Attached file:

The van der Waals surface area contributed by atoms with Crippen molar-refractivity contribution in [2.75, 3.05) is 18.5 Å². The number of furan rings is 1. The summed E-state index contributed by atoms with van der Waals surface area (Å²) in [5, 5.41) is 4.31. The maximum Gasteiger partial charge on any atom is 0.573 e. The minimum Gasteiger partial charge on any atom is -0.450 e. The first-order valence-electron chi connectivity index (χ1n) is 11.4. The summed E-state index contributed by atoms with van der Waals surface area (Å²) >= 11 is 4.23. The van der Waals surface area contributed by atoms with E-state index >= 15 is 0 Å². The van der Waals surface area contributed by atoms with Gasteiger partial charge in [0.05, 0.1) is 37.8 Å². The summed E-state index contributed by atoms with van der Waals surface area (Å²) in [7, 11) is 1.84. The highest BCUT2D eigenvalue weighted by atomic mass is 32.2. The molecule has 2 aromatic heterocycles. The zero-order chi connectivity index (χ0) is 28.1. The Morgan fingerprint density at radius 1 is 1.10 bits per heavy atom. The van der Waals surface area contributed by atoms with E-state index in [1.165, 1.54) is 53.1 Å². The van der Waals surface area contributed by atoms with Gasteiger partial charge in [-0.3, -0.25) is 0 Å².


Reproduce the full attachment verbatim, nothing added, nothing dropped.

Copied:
The van der Waals surface area contributed by atoms with Crippen molar-refractivity contribution in [2.75, 3.05) is 18.5 Å². The number of furan rings is 1. The summed E-state index contributed by atoms with van der Waals surface area (Å²) in [5, 5.41) is 4.31. The maximum Gasteiger partial charge on any atom is 0.573 e. The minimum Gasteiger partial charge on any atom is -0.450 e. The first-order valence-electron chi connectivity index (χ1n) is 11.4. The summed E-state index contributed by atoms with van der Waals surface area (Å²) >= 11 is 4.23. The van der Waals surface area contributed by atoms with E-state index >= 15 is 0 Å². The van der Waals surface area contributed by atoms with Gasteiger partial charge in [0.05, 0.1) is 37.8 Å². The summed E-state index contributed by atoms with van der Waals surface area (Å²) in [7, 11) is 1.84. The highest BCUT2D eigenvalue weighted by atomic mass is 32.2. The molecule has 2 aromatic heterocycles. The zero-order chi connectivity index (χ0) is 28.1. The Morgan fingerprint density at radius 1 is 1.10 bits per heavy atom. The van der Waals surface area contributed by atoms with E-state index in [1.165, 1.54) is 53.1 Å². The van der Waals surface area contributed by atoms with Gasteiger partial charge in [-0.3, -0.25) is 0 Å².